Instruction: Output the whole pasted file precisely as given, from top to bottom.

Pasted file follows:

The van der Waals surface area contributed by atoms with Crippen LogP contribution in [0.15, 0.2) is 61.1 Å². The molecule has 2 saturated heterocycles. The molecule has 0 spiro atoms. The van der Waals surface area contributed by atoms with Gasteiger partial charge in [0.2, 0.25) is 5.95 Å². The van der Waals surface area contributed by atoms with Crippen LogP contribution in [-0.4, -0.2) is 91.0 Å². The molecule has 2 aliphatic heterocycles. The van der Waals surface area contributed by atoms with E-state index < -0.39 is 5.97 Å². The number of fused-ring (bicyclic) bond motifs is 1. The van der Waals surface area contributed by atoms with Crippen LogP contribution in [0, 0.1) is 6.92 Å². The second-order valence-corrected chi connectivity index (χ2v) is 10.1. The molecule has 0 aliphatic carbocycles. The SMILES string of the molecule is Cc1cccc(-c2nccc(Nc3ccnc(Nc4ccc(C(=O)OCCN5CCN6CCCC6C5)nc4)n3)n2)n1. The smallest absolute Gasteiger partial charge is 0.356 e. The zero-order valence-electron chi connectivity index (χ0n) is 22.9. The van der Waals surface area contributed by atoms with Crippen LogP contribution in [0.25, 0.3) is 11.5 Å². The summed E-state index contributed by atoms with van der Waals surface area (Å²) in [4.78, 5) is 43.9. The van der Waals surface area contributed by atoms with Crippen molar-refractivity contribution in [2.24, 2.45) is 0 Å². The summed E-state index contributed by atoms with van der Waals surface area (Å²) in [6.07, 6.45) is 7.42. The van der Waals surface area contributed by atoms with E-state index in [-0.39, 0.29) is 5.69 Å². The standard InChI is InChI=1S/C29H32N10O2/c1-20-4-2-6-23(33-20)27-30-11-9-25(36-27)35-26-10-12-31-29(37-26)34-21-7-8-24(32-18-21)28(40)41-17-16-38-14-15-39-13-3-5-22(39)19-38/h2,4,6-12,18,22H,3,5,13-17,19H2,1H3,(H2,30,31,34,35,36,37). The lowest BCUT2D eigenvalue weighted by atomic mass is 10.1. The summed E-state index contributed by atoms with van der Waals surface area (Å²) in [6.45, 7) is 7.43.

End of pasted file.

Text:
The van der Waals surface area contributed by atoms with Crippen LogP contribution in [0.15, 0.2) is 61.1 Å². The molecule has 2 saturated heterocycles. The molecule has 0 spiro atoms. The van der Waals surface area contributed by atoms with Gasteiger partial charge in [0.2, 0.25) is 5.95 Å². The van der Waals surface area contributed by atoms with Crippen LogP contribution in [-0.4, -0.2) is 91.0 Å². The molecule has 2 aliphatic heterocycles. The van der Waals surface area contributed by atoms with E-state index < -0.39 is 5.97 Å². The number of fused-ring (bicyclic) bond motifs is 1. The van der Waals surface area contributed by atoms with Crippen LogP contribution in [0, 0.1) is 6.92 Å². The second-order valence-corrected chi connectivity index (χ2v) is 10.1. The molecule has 0 aliphatic carbocycles. The SMILES string of the molecule is Cc1cccc(-c2nccc(Nc3ccnc(Nc4ccc(C(=O)OCCN5CCN6CCCC6C5)nc4)n3)n2)n1. The smallest absolute Gasteiger partial charge is 0.356 e. The zero-order valence-electron chi connectivity index (χ0n) is 22.9. The van der Waals surface area contributed by atoms with Crippen LogP contribution in [0.25, 0.3) is 11.5 Å². The summed E-state index contributed by atoms with van der Waals surface area (Å²) in [4.78, 5) is 43.9. The van der Waals surface area contributed by atoms with Crippen molar-refractivity contribution in [2.24, 2.45) is 0 Å². The summed E-state index contributed by atoms with van der Waals surface area (Å²) in [6.07, 6.45) is 7.42. The van der Waals surface area contributed by atoms with E-state index in [-0.39, 0.29) is 5.69 Å². The standard InChI is InChI=1S/C29H32N10O2/c1-20-4-2-6-23(33-20)27-30-11-9-25(36-27)35-26-10-12-31-29(37-26)34-21-7-8-24(32-18-21)28(40)41-17-16-38-14-15-39-13-3-5-22(39)19-38/h2,4,6-12,18,22H,3,5,13-17,19H2,1H3,(H2,30,31,34,35,36,37). The lowest BCUT2D eigenvalue weighted by atomic mass is 10.1. The summed E-state index contributed by atoms with van der Waals surface area (Å²) in [6.45, 7) is 7.43.